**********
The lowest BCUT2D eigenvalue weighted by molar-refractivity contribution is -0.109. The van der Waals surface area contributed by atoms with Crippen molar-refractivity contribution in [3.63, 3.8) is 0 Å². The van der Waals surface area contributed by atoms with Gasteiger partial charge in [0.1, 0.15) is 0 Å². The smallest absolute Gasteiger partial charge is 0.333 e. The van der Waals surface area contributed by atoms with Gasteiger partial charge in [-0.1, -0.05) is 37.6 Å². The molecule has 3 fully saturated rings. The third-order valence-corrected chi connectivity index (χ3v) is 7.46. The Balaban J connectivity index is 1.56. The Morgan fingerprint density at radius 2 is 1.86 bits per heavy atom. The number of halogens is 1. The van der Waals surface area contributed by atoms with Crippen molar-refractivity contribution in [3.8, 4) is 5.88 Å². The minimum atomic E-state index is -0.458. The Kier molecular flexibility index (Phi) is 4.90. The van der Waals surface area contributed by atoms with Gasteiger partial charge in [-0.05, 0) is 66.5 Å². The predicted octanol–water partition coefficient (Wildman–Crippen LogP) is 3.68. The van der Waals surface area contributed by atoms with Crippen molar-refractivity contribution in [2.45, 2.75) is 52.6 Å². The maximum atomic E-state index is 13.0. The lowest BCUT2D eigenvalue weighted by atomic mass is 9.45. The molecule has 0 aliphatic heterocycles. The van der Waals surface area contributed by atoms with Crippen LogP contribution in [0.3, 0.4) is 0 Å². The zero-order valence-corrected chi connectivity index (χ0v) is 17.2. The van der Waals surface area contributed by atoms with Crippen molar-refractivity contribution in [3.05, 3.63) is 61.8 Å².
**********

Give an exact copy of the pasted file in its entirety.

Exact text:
The lowest BCUT2D eigenvalue weighted by molar-refractivity contribution is -0.109. The van der Waals surface area contributed by atoms with Crippen molar-refractivity contribution in [3.63, 3.8) is 0 Å². The van der Waals surface area contributed by atoms with Gasteiger partial charge in [0.1, 0.15) is 0 Å². The smallest absolute Gasteiger partial charge is 0.333 e. The van der Waals surface area contributed by atoms with Gasteiger partial charge in [-0.1, -0.05) is 37.6 Å². The molecule has 3 fully saturated rings. The third-order valence-corrected chi connectivity index (χ3v) is 7.46. The Balaban J connectivity index is 1.56. The Morgan fingerprint density at radius 2 is 1.86 bits per heavy atom. The number of halogens is 1. The van der Waals surface area contributed by atoms with Crippen molar-refractivity contribution in [3.8, 4) is 5.88 Å². The minimum atomic E-state index is -0.458. The Kier molecular flexibility index (Phi) is 4.90. The van der Waals surface area contributed by atoms with Gasteiger partial charge in [-0.05, 0) is 66.5 Å². The predicted octanol–water partition coefficient (Wildman–Crippen LogP) is 3.68. The van der Waals surface area contributed by atoms with Crippen molar-refractivity contribution in [2.45, 2.75) is 52.6 Å². The maximum atomic E-state index is 13.0. The lowest BCUT2D eigenvalue weighted by atomic mass is 9.45. The molecule has 0 aliphatic heterocycles. The van der Waals surface area contributed by atoms with Crippen LogP contribution in [0.3, 0.4) is 0 Å². The zero-order valence-corrected chi connectivity index (χ0v) is 17.2. The van der Waals surface area contributed by atoms with Crippen molar-refractivity contribution in [3.05, 3.63) is 61.8 Å².